United States History Since 1877 1302 6002
October 9, 2014
Ella Baker: Freedom Bound by Joanne Grant Ella Baker: Freedom bound is a biography authored by Joanne Grant about Ella Josephine Baker. Ella Baker was human rights and civil rights activist of African-American descent. The civil and human rights activist was largely unknown because she preferred to work from behind the scenes. Nonetheless, the literary work of Joanne Grant illuminated her activities as a fervent leader of the twentieth century. Grant's thesis in the book is the influence of Ella Baker of civil rights movements through the choice of leadership at the grassroots level. Grant argues that her approach to leadership entailed participating in those activities that affect one’s life. In authoring this biography, Grant highlighted the influence of the largely unknown Ella Baker, especially her activities towards the civil rights movement. Additionally, she narrated the role of women in the civil rights movement. In my response to the book, I advance the argument that the book is exactly right and reflects the state of affairs at the time. Joanne Grant is qualified to write this biography because of her diverse experience and participation in the civil rights movement. Her involvement in the civil rights movement as the assistant to W.E.B Du Bois, the founder of the National Association for the Advancement of Colored People. The author has also worked as a correspondent for the National Guardian. This independent newspaper carried articles with strong leftist radicalism. In addition to being a member of the Student Non-violent Coordinating Committee, Joanne Grant was also worked closely with Ella Baker.1 This qualifies her to author this biography.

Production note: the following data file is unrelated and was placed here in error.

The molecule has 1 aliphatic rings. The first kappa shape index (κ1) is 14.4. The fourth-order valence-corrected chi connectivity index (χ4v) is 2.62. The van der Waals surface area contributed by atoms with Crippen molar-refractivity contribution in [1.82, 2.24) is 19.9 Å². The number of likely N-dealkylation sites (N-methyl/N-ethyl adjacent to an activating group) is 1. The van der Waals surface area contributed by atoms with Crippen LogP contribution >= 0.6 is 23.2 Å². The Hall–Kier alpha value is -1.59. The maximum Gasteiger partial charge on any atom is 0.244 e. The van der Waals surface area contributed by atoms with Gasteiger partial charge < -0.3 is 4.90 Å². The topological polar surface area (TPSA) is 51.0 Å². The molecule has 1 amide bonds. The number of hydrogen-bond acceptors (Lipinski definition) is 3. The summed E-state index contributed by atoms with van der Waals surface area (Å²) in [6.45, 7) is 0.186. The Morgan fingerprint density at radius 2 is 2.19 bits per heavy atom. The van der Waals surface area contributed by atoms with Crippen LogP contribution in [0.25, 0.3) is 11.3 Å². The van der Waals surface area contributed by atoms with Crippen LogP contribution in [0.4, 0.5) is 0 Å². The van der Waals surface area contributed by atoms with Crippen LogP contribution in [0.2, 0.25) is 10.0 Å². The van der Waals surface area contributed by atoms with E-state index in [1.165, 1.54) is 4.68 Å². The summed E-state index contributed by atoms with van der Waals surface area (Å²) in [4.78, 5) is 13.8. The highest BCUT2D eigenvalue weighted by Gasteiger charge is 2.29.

In order to support her thesis, Grant offers an account of the activities that Baker undertook. This illuminates on her stance that people need to participate in the activities that affect their lives. For instance, Grant details her efforts to increase the rates of voter registration, desegregation of schools and encouraging African Americans to participate in electoral politics. Additionally, Grant adduces evidence on the focus on grassroots politics in an effort to affect political change. This supports her stance that her preference of grassroots politics to publicity and the limelight influenced the civil rights movement. The author supports this evidence with eyewitness accounts from when she was Miss Baker’s associate. The use of this primary source offers an original account of Miss Baker’s efforts in the civil rights movement. The evidence presented by Grant offers dissenting perspectives. Even though Grant praises Ella Baker for her influence in the civil rights movement, she also narrates instances when her efforts conflicted with other leaders of the civil rights movement. For instance, Grant narrates about how her incessant approach to grassroots politics conflicted with Rev. Dr. Martin Luther King.2 Additionally, she negates the argument that her preference for grassroots politics denied her the limelight. On the contrary, Grant argues that this choice effectively placed her in the flurry of civil rights movement activities.
The approach by the author made the book easy to read. Firstly, she does not just present information that is available in history books. The author traces her combative and incessant nature to her grandparents. This denotes a continuity of resistance among the African American people. The author also includes elements in the environment at the time that helped mold her into the ardent civil and human rights activist that she became. These elements include her education, the middle-class family in which she grew, the legacy of her family as rebels and the influence of the Harlem Renaissance. This creates a context that enables the reader to understand the book. I argue that the perspectives advanced by the